The energy analysis and policy certificate (EAP) provides students with the opportunity to customize their graduate experience, adding energy training to any graduate degree program offered at the University of Wisconsin–Madison. Graduate students can complete the EAP certificate by selecting courses that meet both their degree and EAP requirements. As such, most students can add EAP onto a degree without any additional time or cost. Many prospects choose UW–Madison specifically to participate in the EAP program, while others join EAP upon learning about it after matriculation.
Since its formation in 1980, EAP has provided students with the skills and knowledge needed by professionals in government, energy companies, consulting firms, and other organizations. EAP draws students from across campus. Particularly large student groups from public policy, environmental studies, engineering, and urban planning pursue the certificate because of the program's interdisciplinary curriculum which considers a wide range of technical, economic, political, and social factors that shape energy policy formulation and decision-making.
Generally, applicants to EAP should have completed at least one college-level course in each of the following areas: physical science (physics or chemistry); natural science (biological, environmental, geological, or atmospheric and oceanic); economics; an additional course in social sciences or humanities; and calculus or statistics. Occasionally, students lacking some prerequisites are admitted to the program, and the EAP admissions committee recommends courses to make up deficiencies. Each EAP student must complete six courses (18 credits): an introductory course; one course each in energy policy, energy economics/business, energy technology, and environmental studies; and a capstone seminar.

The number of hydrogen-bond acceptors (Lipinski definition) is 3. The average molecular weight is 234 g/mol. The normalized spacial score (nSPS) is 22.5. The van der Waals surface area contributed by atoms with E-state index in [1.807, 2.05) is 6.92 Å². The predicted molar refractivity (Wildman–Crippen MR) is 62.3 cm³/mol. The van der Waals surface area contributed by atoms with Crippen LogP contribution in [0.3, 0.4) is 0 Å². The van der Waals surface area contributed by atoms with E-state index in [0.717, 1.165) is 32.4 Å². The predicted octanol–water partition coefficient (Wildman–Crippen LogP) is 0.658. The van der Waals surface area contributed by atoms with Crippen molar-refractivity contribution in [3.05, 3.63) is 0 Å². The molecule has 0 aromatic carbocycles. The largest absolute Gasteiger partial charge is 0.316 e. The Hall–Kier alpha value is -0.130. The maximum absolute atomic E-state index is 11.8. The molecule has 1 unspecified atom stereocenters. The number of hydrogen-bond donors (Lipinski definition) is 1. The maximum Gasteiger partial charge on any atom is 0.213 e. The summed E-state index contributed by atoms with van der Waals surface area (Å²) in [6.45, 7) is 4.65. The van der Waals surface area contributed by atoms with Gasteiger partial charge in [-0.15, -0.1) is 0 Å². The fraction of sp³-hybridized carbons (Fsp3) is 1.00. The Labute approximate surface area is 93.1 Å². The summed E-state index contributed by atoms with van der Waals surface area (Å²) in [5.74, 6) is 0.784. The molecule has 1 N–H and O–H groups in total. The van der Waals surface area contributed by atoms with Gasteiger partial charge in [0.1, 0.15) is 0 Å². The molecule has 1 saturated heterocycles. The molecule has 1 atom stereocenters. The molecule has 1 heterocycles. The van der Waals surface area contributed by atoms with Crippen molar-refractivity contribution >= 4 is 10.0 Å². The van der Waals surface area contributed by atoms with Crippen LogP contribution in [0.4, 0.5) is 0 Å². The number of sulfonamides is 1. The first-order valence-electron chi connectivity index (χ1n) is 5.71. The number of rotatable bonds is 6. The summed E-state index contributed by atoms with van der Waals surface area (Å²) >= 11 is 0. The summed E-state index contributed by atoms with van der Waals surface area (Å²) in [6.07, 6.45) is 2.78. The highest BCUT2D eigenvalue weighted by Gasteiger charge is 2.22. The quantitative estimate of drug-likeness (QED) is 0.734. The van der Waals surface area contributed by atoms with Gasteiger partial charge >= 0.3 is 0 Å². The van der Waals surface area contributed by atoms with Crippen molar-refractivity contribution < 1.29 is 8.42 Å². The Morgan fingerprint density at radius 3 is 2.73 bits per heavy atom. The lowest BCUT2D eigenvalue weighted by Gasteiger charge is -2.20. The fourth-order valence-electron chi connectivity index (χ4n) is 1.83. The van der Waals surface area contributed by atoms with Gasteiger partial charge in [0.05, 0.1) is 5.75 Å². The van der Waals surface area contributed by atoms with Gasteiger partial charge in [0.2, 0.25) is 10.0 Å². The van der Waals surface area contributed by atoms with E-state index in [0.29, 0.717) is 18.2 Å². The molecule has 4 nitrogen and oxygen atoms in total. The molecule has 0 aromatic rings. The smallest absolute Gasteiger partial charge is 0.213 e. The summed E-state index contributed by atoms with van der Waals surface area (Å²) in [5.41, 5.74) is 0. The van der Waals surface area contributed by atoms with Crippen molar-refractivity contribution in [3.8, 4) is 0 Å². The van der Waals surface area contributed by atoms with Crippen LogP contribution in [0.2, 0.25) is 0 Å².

EAP is not available as a stand-alone graduate degree. Master's and doctoral students who complete the requirements receive a certificate in EAP to supplement their graduate degree. Doctoral students may count the program as a distributed minor.